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OCTA helps bring back popular summer shuttles

The Orange County Transportation Authority is helping cities in Orange County bring back popular summer shuttle services as more residents and visitors return to outdoor activities with a sharp decline in impacts of the coronavirus (COVID-19) public health crisis.

The community shuttle services, which are low-cost or free to ride, are funded in part by Measure M, the county’s half-cent sales tax for transportation improvements, also known as OC Go.

“The community shuttles are an important part of how we keep Orange County moving, especially during the great weather and abundance of activities in the summer,” said OCTA Chairman Andrew Do, also the county’s First District Supervisor. “As we reopen our economy, seeing these shuttles returning to our communities is an encouraging sign. It’s also a great way to keep our residents and visitors moving safely, while helping provide cleaner air with fewer vehicles on our roads.”

Many summer shuttles connect to one another, and to OC Bus and Metrolink stops, making it easier to travel to popular destinations without a car. Shuttle services will be returning gradually and will allow residents to avoid driving and parking hassles while enjoying what Orange County has to offer.

San Clemente was the first to reinitiate shuttle service on May 14, with weekend-only services until mid-June. The city of Dana Point is next to resume operations starting May 28, followed by San Juan Capistrano and Laguna Beach set to resume services in June.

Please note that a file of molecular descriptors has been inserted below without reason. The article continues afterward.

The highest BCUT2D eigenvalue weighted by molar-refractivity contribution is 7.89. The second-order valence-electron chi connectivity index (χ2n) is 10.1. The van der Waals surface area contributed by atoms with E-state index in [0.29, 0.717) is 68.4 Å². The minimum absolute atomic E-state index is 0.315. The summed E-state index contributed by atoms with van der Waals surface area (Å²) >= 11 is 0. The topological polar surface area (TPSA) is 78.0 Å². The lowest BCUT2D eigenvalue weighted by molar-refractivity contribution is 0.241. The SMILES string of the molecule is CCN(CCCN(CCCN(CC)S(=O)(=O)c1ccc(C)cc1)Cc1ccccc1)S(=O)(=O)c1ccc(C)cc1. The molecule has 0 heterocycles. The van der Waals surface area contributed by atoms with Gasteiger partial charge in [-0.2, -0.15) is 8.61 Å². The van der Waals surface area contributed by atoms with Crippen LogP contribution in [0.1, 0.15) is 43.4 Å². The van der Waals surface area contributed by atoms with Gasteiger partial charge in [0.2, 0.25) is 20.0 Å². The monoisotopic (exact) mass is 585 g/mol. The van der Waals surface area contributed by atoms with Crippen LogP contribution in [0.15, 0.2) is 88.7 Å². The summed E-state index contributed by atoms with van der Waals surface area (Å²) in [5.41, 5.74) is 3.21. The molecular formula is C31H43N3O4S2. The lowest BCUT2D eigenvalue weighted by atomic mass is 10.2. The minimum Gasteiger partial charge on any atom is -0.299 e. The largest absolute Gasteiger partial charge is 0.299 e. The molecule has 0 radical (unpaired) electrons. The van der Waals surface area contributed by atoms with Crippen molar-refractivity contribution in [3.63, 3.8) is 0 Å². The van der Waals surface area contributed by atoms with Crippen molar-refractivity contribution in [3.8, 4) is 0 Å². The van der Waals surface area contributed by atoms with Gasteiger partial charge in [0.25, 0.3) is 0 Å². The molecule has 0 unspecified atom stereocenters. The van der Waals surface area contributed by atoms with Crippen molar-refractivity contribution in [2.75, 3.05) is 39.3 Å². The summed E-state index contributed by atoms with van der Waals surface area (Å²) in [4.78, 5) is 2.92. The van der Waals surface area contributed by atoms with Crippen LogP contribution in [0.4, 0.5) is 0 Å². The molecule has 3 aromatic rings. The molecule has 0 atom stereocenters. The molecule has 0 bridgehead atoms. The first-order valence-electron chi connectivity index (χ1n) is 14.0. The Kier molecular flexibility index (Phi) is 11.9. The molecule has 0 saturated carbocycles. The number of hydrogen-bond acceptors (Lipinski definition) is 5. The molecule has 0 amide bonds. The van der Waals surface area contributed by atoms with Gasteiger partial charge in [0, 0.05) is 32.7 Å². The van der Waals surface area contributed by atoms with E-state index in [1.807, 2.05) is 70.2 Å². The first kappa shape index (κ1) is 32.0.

The next wave of shuttles are anticipated to start in summer and fall, including the Newport Beach Balboa Peninsula Trolley, iShuttle routes in Irvine, the Mission Viejo Community Circulator service, Laguna Beach’s Off-Season Weekend Trolley, and La Habra’s Special Events Service.

The remaining shuttles, including the Laguna Niguel Summer Trolley and the Huntington Beach Southeast Rideshare Pilot Program, are anticipated to start in 2022 or after.

Shuttles are operated by local jurisdictions. Some of the safety precautions they have in place include: requiring face coverings, operating at reduced capacity to allow for social distancing, equipping vehicles with hand-sanitizer stations and installing barriers between drivers and passengers. High-touch areas will frequently be wiped down and the shuttles will be fully disinfected at the end of each shift.

OCTA continues to work closely with cities in monitoring ridership and evaluating costs as the services return.

For more information, please visit www.octa.net and check with individual operators for route information and hours of operation.

This article was released by the Orange County Transportation Authority.